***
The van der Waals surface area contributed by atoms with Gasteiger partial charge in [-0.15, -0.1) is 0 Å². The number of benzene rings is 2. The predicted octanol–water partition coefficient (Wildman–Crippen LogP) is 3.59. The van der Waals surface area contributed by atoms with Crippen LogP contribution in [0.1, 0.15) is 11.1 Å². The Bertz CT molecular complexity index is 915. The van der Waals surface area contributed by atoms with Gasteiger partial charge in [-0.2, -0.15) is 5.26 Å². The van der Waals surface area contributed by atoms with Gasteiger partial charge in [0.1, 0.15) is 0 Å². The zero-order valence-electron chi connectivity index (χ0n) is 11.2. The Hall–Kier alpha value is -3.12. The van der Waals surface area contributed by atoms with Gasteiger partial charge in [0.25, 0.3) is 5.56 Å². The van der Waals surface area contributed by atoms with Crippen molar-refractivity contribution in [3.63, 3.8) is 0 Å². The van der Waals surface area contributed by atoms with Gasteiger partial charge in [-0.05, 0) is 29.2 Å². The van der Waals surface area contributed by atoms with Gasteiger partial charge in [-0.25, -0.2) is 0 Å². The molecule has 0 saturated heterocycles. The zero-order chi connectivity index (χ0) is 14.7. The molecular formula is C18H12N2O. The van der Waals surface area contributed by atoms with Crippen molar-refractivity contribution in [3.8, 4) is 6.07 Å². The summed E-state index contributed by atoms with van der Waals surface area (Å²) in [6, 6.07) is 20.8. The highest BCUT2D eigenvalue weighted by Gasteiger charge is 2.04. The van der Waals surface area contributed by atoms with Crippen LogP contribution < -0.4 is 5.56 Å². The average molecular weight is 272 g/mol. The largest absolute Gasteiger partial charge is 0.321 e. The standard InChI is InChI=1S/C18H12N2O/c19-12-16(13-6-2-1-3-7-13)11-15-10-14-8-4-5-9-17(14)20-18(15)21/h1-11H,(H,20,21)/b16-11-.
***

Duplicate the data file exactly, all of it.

The van der Waals surface area contributed by atoms with Gasteiger partial charge in [-0.15, -0.1) is 0 Å². The number of benzene rings is 2. The predicted octanol–water partition coefficient (Wildman–Crippen LogP) is 3.59. The van der Waals surface area contributed by atoms with Crippen LogP contribution in [0.1, 0.15) is 11.1 Å². The Bertz CT molecular complexity index is 915. The van der Waals surface area contributed by atoms with Gasteiger partial charge in [-0.2, -0.15) is 5.26 Å². The van der Waals surface area contributed by atoms with Gasteiger partial charge in [0.1, 0.15) is 0 Å². The zero-order valence-electron chi connectivity index (χ0n) is 11.2. The Hall–Kier alpha value is -3.12. The van der Waals surface area contributed by atoms with Gasteiger partial charge in [0.25, 0.3) is 5.56 Å². The van der Waals surface area contributed by atoms with Crippen molar-refractivity contribution in [3.63, 3.8) is 0 Å². The van der Waals surface area contributed by atoms with Gasteiger partial charge in [-0.05, 0) is 29.2 Å². The van der Waals surface area contributed by atoms with Gasteiger partial charge in [-0.25, -0.2) is 0 Å². The molecule has 0 saturated heterocycles. The zero-order chi connectivity index (χ0) is 14.7. The molecular formula is C18H12N2O. The van der Waals surface area contributed by atoms with Crippen molar-refractivity contribution in [3.8, 4) is 6.07 Å². The summed E-state index contributed by atoms with van der Waals surface area (Å²) in [6, 6.07) is 20.8. The highest BCUT2D eigenvalue weighted by Gasteiger charge is 2.04. The van der Waals surface area contributed by atoms with Crippen LogP contribution < -0.4 is 5.56 Å². The average molecular weight is 272 g/mol. The largest absolute Gasteiger partial charge is 0.321 e. The standard InChI is InChI=1S/C18H12N2O/c19-12-16(13-6-2-1-3-7-13)11-15-10-14-8-4-5-9-17(14)20-18(15)21/h1-11H,(H,20,21)/b16-11-.